The history of the modern toilet is quite interesting. This is a device that is widely used to help deal with a very natural and universal process for all humans. It was not until quite recently in the grand scheme of things that indoor plumbing and flush toilets were the norm in all households and businesses. This article will outline a historical sketch of how people have dealt with human waste through the ages.
The earliest indoor form of toilet was the traditional chamber pot. This was exactly what it sounds like. It was a pot that was kept in the chambers where people could defecate and urinate into. There were servants whose job it was to empty and clean these pots on a daily basis. Sometimes these pots would be emptied out the windows, creating quite the unpleasant surprise to passersby.
Chamber pots were still popularly used up until the 1600’s.
For homes that did not like the idea of big pots of human waste sitting around in the house, out houses were formed. These could be quite fancy for the richer folks, but most were rather drab. They consisted of a large hole being dug and a rickety shack being built over the hole. A crude seat was fashioned so you could sit and do your business. When the hole filled up, it was covered over, and a new location was chosen for another hole to be dug.
Out houses were still in use as late as the 1800’s, although only in the older and poorer households.
Being prepared with this information will make your decision much easier, and when it is installed you will not have second thoughts about whether you made the best decision for your home.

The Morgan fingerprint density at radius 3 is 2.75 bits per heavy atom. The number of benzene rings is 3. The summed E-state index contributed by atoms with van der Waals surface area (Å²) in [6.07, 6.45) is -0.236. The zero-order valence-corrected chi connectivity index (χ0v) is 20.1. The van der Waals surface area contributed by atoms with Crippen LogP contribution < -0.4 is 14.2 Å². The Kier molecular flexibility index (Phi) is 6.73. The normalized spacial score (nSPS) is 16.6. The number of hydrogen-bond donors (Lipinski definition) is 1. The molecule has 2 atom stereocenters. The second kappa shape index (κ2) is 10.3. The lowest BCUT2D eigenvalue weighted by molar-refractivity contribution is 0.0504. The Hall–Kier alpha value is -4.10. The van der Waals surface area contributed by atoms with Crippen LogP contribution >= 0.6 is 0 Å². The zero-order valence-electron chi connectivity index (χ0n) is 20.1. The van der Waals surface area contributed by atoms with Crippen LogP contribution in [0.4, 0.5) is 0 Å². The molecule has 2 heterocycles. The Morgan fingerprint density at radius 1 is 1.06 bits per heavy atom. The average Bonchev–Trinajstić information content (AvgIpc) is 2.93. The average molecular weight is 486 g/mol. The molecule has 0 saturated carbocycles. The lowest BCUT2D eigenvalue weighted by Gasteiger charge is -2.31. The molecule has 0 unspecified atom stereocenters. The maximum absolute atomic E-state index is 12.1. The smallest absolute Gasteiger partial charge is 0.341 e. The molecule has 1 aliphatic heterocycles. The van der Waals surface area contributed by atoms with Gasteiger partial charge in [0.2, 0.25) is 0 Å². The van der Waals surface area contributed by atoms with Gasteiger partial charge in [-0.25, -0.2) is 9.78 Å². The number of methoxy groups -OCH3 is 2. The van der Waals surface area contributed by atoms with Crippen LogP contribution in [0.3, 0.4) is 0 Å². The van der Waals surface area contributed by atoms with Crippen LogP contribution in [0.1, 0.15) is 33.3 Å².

There are some very creative indoor outhouses known of in certain castles and large manor houses. Some were built over water, and some had holes dug that emptied right into the dungeons or moats. They are interesting to see, and were the precursor to what we know now as the modern toilet.
In 1596, John Harrington created a lavatory with a flushing cistern. It was the first of its kind and was quite ahead of its time. It is also why one of the nick-names for the toilet is the John. While his invention was not terribly popular due to its need for indoor plumbing and its price tag, it did start a wave of inventions that led to our modern toilets.
Alexander Cumming had an improved invention in 1775, and 3 years later, and even better version was crafted by Joseph Brahmah.
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In the end, however, the modern flushing toilet as you know it was not in use on a grand scale until the 1900s. This means that there are people in your life who could potentially have been alive before the toilet was an assumed element of all homes and businesses.
Thank goodness, we now have a world where relieving yourself can be done in the comfort of an indoor restroom, rather than heading outside or having to share a chamber pot with other people in the house. It certainly was not a very elegant aspect of living in those early years.
Toilets can and do freeze all the time. In fact, it can happen quite easily in homes that are not really built to withstand exceptionally cold temperatures, yet experience those types of temperatures from time to time.